In re Alappat: A Strict Statutory Interpretation Determining Patentable Subject Matter Relating to Computer Software?


Sang Hui Michael Kim


VOL. XIII • Summer 1995 • NO. 4 (table of contents)

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13 John Marshall J. of Comp. & Info. Law 635


This article is a review of the Federal Circuit Court decision of In Re Alappat. The subject of the case is an invention by Alappat. This invention is a “rasterizer that produces illumination intensity data ‘used’ by a display means to illuminate pixels on a screen according to a calculated illumination intensity value.” In analyzing this case, the Federal Circuit Court interpreted 35 U.S.C. sec. 112, para. 6 strictly and held that a “programmed computer becomes a new machine.”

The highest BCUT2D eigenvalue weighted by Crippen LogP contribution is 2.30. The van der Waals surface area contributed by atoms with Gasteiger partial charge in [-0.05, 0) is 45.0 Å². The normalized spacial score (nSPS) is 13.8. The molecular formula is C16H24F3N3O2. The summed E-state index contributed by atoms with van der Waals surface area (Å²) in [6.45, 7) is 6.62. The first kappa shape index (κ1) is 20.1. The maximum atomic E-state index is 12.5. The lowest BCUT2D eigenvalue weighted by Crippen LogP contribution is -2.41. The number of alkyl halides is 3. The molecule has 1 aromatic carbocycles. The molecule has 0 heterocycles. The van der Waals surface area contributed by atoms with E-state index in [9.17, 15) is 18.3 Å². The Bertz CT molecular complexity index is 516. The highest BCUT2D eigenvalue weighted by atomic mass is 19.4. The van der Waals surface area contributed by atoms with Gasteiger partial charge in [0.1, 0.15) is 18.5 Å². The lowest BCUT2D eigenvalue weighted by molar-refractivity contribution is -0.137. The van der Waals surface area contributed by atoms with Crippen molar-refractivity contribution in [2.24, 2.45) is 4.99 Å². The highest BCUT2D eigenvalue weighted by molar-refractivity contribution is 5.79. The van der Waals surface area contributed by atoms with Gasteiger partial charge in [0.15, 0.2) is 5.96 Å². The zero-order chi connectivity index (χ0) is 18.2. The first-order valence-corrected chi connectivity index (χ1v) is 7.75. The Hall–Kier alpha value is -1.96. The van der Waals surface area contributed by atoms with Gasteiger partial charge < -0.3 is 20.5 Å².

Alappat’s application is carefully followed because “it essentially undermines the basic principle of examination” by the U.S. Patent and Trademark Office. The author believes that the court’s interpretation of the statute “could give computer software patents exclusive rights for non-statutory subject matter…by claiming the basic components of a general purpose computer and specific operations it must perform without any positive relationship recited, and imputing limitation into a claim regarding ‘interrelatedness’ and ‘relationships’ from the specification dictated by software regardless if [it] has been claimed or not.”

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